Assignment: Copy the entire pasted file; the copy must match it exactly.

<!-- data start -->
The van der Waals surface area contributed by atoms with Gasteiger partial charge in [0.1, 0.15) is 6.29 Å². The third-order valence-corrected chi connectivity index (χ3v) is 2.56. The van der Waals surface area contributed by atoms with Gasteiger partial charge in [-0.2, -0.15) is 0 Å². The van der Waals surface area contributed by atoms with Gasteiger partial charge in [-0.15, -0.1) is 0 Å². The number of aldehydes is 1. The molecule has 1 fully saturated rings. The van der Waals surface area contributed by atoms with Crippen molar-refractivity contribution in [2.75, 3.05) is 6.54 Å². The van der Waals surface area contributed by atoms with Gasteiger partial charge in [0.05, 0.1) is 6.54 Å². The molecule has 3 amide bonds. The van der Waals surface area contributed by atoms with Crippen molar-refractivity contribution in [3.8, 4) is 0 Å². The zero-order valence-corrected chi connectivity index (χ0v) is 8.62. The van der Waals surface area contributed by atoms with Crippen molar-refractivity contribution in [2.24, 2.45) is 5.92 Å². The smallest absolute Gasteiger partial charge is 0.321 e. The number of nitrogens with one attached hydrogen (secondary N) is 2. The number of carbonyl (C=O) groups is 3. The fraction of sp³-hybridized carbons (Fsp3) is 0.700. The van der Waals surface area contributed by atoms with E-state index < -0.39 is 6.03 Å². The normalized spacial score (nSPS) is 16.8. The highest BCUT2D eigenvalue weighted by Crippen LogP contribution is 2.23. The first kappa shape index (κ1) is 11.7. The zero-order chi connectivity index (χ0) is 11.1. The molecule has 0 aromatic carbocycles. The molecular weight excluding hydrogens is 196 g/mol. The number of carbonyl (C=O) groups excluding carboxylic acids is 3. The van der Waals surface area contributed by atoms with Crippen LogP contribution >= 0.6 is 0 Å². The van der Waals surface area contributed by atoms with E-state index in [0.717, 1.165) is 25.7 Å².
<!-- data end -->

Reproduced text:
The van der Waals surface area contributed by atoms with Gasteiger partial charge in [0.1, 0.15) is 6.29 Å². The third-order valence-corrected chi connectivity index (χ3v) is 2.56. The van der Waals surface area contributed by atoms with Gasteiger partial charge in [-0.2, -0.15) is 0 Å². The van der Waals surface area contributed by atoms with Gasteiger partial charge in [-0.15, -0.1) is 0 Å². The number of aldehydes is 1. The molecule has 1 fully saturated rings. The van der Waals surface area contributed by atoms with Crippen molar-refractivity contribution in [2.75, 3.05) is 6.54 Å². The van der Waals surface area contributed by atoms with Gasteiger partial charge in [0.05, 0.1) is 6.54 Å². The molecule has 3 amide bonds. The van der Waals surface area contributed by atoms with Crippen molar-refractivity contribution in [3.8, 4) is 0 Å². The zero-order valence-corrected chi connectivity index (χ0v) is 8.62. The van der Waals surface area contributed by atoms with Crippen molar-refractivity contribution in [2.24, 2.45) is 5.92 Å². The smallest absolute Gasteiger partial charge is 0.321 e. The number of nitrogens with one attached hydrogen (secondary N) is 2. The number of carbonyl (C=O) groups is 3. The fraction of sp³-hybridized carbons (Fsp3) is 0.700. The van der Waals surface area contributed by atoms with E-state index < -0.39 is 6.03 Å². The normalized spacial score (nSPS) is 16.8. The highest BCUT2D eigenvalue weighted by Crippen LogP contribution is 2.23. The first kappa shape index (κ1) is 11.7. The zero-order chi connectivity index (χ0) is 11.1. The molecule has 0 aromatic carbocycles. The molecular weight excluding hydrogens is 196 g/mol. The number of carbonyl (C=O) groups excluding carboxylic acids is 3. The van der Waals surface area contributed by atoms with Crippen LogP contribution >= 0.6 is 0 Å². The van der Waals surface area contributed by atoms with E-state index in [0.717, 1.165) is 25.7 Å².